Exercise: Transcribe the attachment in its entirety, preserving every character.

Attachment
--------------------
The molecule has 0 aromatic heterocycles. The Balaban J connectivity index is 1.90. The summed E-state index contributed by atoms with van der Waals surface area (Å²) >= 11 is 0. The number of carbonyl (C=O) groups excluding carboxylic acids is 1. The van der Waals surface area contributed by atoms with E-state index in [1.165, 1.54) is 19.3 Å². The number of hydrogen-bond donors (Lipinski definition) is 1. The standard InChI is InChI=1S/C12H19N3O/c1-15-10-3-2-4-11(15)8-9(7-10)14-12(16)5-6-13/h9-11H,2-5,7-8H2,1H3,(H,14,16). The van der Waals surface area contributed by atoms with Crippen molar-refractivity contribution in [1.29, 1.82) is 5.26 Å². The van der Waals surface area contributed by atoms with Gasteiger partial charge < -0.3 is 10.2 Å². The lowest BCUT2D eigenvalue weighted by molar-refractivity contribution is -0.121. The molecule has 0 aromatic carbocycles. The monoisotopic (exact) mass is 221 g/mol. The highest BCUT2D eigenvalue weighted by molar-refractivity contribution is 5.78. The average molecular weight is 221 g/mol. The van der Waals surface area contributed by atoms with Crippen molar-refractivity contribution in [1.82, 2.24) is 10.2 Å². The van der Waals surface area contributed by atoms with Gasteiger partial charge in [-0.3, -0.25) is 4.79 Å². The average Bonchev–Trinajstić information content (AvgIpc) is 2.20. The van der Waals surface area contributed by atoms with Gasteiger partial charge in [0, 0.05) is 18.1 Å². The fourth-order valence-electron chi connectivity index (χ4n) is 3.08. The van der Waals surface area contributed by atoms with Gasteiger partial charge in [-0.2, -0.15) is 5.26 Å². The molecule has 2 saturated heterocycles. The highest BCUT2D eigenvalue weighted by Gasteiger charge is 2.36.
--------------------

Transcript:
The molecule has 0 aromatic heterocycles. The Balaban J connectivity index is 1.90. The summed E-state index contributed by atoms with van der Waals surface area (Å²) >= 11 is 0. The number of carbonyl (C=O) groups excluding carboxylic acids is 1. The van der Waals surface area contributed by atoms with E-state index in [1.165, 1.54) is 19.3 Å². The number of hydrogen-bond donors (Lipinski definition) is 1. The standard InChI is InChI=1S/C12H19N3O/c1-15-10-3-2-4-11(15)8-9(7-10)14-12(16)5-6-13/h9-11H,2-5,7-8H2,1H3,(H,14,16). The van der Waals surface area contributed by atoms with Crippen molar-refractivity contribution in [1.29, 1.82) is 5.26 Å². The van der Waals surface area contributed by atoms with Gasteiger partial charge < -0.3 is 10.2 Å². The lowest BCUT2D eigenvalue weighted by molar-refractivity contribution is -0.121. The molecule has 0 aromatic carbocycles. The monoisotopic (exact) mass is 221 g/mol. The highest BCUT2D eigenvalue weighted by molar-refractivity contribution is 5.78. The average molecular weight is 221 g/mol. The van der Waals surface area contributed by atoms with Crippen molar-refractivity contribution in [1.82, 2.24) is 10.2 Å². The van der Waals surface area contributed by atoms with Gasteiger partial charge in [-0.3, -0.25) is 4.79 Å². The average Bonchev–Trinajstić information content (AvgIpc) is 2.20. The van der Waals surface area contributed by atoms with Gasteiger partial charge in [0, 0.05) is 18.1 Å². The fourth-order valence-electron chi connectivity index (χ4n) is 3.08. The van der Waals surface area contributed by atoms with Gasteiger partial charge in [-0.2, -0.15) is 5.26 Å². The molecule has 2 saturated heterocycles. The highest BCUT2D eigenvalue weighted by Gasteiger charge is 2.36.